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My husband, four children’s whereabouts unknown –Anambra flood victim

Victoria Okafor

Anambra State is one of the states most devastated by floods. Members of several affected communities have been displaced and are now sheltered in Internally Displaced Peoples camps provided by the state government. IKENNA OBIANERI, who visited one of the camps, spoke to two of the victims

Briefly introduce yourself.

My name is Victoria Okafor. I am from Mmiata-Anam, Anambra West Local Government Area. I am a farmer. I am 49 years old. I am married and I have six children.

When did you arrive at the IDP camp?

I came here on September 15 after flood took over our community and our houses were overrun by water. All the buildings in the community, except two-storey buildings,were swallowed up. At first, when the flood swallowed up our houses, we ran to  one-storey houses and they accommodated us upstairs; we were staying on the balconies, but the flood kept surging and at a point it took over one-storey buildings in the area, it was at this point that we had to start relocating.

Did you come to the camp with your family?

I found myself alone in this camp and as I speak right now, I don’t know where my husband and some of my children are camping. When the flood started, two of my children went to stay with my sister in a different community. One night after the flood was almost taking over the one-storey building we ran to for shelter,  people called for boats and when the boats came, about four of them, everybody jumped into various boats. The boat I joined brought me to this camp; some other boats went to different camps. So, I am hoping and believing that my husband and children went to some other camps. It is when the flood recedes and everybody goes back home that we will see one another again.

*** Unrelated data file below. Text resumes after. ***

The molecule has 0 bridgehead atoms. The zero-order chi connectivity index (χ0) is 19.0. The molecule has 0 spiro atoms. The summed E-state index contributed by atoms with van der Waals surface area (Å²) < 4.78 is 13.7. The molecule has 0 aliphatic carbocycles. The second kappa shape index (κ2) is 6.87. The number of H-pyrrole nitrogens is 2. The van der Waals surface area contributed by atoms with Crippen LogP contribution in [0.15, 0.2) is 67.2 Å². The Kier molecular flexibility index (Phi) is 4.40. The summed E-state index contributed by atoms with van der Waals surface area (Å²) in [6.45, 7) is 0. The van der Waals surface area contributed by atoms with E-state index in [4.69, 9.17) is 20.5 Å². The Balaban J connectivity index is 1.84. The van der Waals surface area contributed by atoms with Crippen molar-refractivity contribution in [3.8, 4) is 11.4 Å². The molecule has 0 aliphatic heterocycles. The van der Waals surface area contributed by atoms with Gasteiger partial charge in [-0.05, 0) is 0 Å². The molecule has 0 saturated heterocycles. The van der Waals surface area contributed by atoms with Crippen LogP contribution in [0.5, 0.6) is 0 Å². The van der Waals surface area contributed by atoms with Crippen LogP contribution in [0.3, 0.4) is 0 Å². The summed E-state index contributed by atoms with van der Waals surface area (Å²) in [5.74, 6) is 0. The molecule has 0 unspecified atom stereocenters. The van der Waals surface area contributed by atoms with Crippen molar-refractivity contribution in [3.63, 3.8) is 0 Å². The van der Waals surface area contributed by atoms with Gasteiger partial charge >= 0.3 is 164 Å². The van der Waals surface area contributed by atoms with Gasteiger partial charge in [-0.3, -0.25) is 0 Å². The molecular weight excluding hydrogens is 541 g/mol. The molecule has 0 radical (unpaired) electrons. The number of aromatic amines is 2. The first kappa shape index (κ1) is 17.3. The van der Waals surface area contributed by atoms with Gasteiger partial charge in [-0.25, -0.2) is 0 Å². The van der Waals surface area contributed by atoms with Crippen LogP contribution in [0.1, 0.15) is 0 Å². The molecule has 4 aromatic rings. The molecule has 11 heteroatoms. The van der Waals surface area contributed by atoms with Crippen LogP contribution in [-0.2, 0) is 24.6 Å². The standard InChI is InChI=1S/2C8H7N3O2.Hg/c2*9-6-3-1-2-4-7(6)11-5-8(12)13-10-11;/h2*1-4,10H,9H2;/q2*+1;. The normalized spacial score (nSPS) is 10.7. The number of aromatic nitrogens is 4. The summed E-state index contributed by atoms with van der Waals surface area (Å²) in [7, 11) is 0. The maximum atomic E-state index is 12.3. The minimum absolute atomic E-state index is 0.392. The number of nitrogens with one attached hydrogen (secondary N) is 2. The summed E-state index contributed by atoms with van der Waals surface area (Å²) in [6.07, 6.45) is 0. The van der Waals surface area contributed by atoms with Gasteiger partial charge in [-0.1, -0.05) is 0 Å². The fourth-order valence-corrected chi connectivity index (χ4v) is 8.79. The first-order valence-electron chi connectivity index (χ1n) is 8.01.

Have you communicated with any of them through telephone?

No, I misplaced my handset as we were struggling to enter the boat that night. It was such a struggle because the waters kept surging and everybody was struggling to get  into the boat. I have never seen a situation like that. I was not thinking of a handset at that point.

Tell us about your boat experience that night.

It was a terrible experience. Although, as someone who lives in a riverine area, I was already used to boat rides,  the experience of that particular night was a different ball game. First, I had never boarded a boat at night and again, we were in a panic situation as everybody was just running for safety. I saw about three people fall into water from the boat I was in. It was a very frightening moment and journey; my heart was in my mouth all through until we arrived at the upper ground. I had never seen a thing like that all my life. The one (flood) that we experienced in 2012 was not like this; it was not as fearful as this one.

Were those that fell into water rescued?

I don’t think so. Who would have rescued them when everybody was running for his or her safety.